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4 Tips to Avoid Social Blunders in Public

“That was the best Friday night meal in weeks,” Bob said as he smiled across the dining room table at his wife, Kathy, and their three kids. “Clean house, great food, excellent conversation, and awesome company.”

“Awesome company” was a family from their church. Both families had been trying to get together for weeks and the stars finally aligned.

“Hey kids,” Bob said, “how about helping serve the ice cream?”

“Okay, Dad,” Junior said. The ten-year-old pushed back his chair, paused, and then ripped a belch of such uncommon resonance it echoed for a long second before leaving the room.

“High five dad,” Junior said after his fist pump. “That must have been at a least 9.5!”

Bob smiled weakly at his wife, but he was busted and he knew it. How often had Kathy complained he was running an ongoing master class for bad habits?

Everyone has their funny family social blunder stories. But if you have too many, maybe it’s time to consider 4 tips to avoid social blunders in public:

1. Model appropriate behavior.

Learning is a natural part of the family environment; there’s no “on-off” switch. If dad belches loudly after dinner, or smiles broadly when Junior “toots,” then “monkey see-monkey do” is pretty much a foregone conclusion.

2. Teach etiquette.

Turn the television off, sit around the dinner table, and make family time an ongoing master-class in the basics. How to use a napkin, what to do when we want to belch, why we don’t wear underwear on our heads to supper.

10 Manners Your Kids Need to Know

3. Make a clear distinction between fun family time and entertaining others.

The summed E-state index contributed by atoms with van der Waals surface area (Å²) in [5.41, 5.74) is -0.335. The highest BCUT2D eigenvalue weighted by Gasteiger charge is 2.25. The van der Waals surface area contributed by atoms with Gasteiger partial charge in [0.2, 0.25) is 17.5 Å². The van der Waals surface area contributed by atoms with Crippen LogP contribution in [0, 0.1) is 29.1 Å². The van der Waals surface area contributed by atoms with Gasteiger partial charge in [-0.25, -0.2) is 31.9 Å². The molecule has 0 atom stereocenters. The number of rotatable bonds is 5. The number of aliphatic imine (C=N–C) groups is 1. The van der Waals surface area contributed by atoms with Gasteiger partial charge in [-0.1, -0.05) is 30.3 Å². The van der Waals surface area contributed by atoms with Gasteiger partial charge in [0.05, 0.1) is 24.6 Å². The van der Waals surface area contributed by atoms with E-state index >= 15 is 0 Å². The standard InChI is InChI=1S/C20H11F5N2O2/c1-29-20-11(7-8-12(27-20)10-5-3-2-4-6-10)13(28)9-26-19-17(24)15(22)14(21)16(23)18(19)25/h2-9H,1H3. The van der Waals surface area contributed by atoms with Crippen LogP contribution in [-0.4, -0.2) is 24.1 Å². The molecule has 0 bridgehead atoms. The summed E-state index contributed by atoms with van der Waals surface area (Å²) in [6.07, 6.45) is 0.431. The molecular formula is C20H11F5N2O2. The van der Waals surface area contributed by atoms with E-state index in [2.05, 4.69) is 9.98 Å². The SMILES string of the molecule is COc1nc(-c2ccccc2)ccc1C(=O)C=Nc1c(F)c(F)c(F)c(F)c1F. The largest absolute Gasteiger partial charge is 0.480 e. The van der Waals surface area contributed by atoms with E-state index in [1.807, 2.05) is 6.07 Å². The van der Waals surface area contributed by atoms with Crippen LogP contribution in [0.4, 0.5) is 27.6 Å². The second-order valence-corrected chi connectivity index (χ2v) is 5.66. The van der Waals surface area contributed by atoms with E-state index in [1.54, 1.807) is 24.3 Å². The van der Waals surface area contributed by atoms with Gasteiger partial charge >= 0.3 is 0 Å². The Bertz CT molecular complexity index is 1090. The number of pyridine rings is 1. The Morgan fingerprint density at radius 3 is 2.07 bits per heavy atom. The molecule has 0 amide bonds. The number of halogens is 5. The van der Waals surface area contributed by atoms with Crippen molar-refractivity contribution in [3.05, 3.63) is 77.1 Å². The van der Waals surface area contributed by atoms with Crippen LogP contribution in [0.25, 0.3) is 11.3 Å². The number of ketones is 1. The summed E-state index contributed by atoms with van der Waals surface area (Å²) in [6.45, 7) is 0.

Sometimes it really is okay to wear underwear on our heads around the dining table. There’s a time and a place, and “Friday night is underwear night” could be perfectly appropriate for your family. But those lines must be clearly drawn and understood.

4. Monitor social media.

Facebook, Instagram, Twitter. These are places where the smallest family faux pas can “go viral” and quickly get out of proportion. Have a simple rule. “Pictures must be cleared by mom or dad before they’re posted; otherwise, access will be forfeited.” Make the guidelines clear, and then enforce them consistently.

Derek Maul

Derek Maul is the author of five books, a nationally recognized men’s resource, a committed encourager, and a pilgrim in progress. He divides his time between writing and traveling to speak about the fully engaged life.

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At supper and talk about three habits that could hurt them at school. Handing work in late, leaving things to the last minute, and talking back. Explain how actions easily become unconscious responses the more we do them.

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